Toynbee Hall and Thrive LDN have released the full report from their Participatory Action Research project, Pandemic Stories. The report tells the stories of Londoners who are disproportionately impacted because of lower quality of life and opportunity available to people living on a low income or in rented accommodation, living with disability, or experiencing systemic racism, and expands on the headline findings released in March with more in-depth findings and recommendations.
Can you provide undergraduate students with employment experience?
The BSc Social Policy programme at the University of Salford is looking for volunteer placements for their 3rd year students to give them real world work experience in the subject they are studying. Students are required to undertake at least 100 hours work, which can be spread between June and the following May of any year, depending on the employer’s needs. Students can help with research, projects, or roles suitable for volunteers in your organisation. They will need supervision, training, and an evaluation at the end of their time with you. The placement is designed to embody all of the key characteristics of the programme. The fieldwork allows students move from the local to the national, the conceptual to the lived, and back again by examining policy in practice. The students are supported with supervision from team members at the university to provide the written work required for credit.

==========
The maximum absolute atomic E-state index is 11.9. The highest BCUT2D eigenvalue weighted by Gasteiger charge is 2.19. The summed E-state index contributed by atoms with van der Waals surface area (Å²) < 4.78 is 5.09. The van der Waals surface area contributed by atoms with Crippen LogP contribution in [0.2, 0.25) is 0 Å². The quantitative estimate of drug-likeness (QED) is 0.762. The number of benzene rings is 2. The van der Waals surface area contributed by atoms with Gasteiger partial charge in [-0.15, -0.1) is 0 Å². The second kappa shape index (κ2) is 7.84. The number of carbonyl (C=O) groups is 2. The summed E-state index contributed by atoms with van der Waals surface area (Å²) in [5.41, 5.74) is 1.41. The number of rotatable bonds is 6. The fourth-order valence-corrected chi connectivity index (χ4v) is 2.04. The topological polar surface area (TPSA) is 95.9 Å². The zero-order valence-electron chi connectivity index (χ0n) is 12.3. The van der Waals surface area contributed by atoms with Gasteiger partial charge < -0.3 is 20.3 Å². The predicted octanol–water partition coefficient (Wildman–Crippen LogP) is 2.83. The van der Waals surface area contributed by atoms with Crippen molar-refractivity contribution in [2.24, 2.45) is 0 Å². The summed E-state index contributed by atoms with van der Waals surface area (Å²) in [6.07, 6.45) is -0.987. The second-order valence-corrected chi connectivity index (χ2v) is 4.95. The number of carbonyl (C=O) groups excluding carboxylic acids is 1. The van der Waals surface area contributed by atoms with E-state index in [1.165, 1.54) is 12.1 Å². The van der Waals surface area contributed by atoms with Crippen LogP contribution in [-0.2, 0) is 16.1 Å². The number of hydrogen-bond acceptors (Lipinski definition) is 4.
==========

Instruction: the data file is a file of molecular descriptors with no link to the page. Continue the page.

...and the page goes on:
If you are interested in providing placement for our students, please contact Joy Probyn firstname.lastname@example.org or Karen Kinghorn email@example.com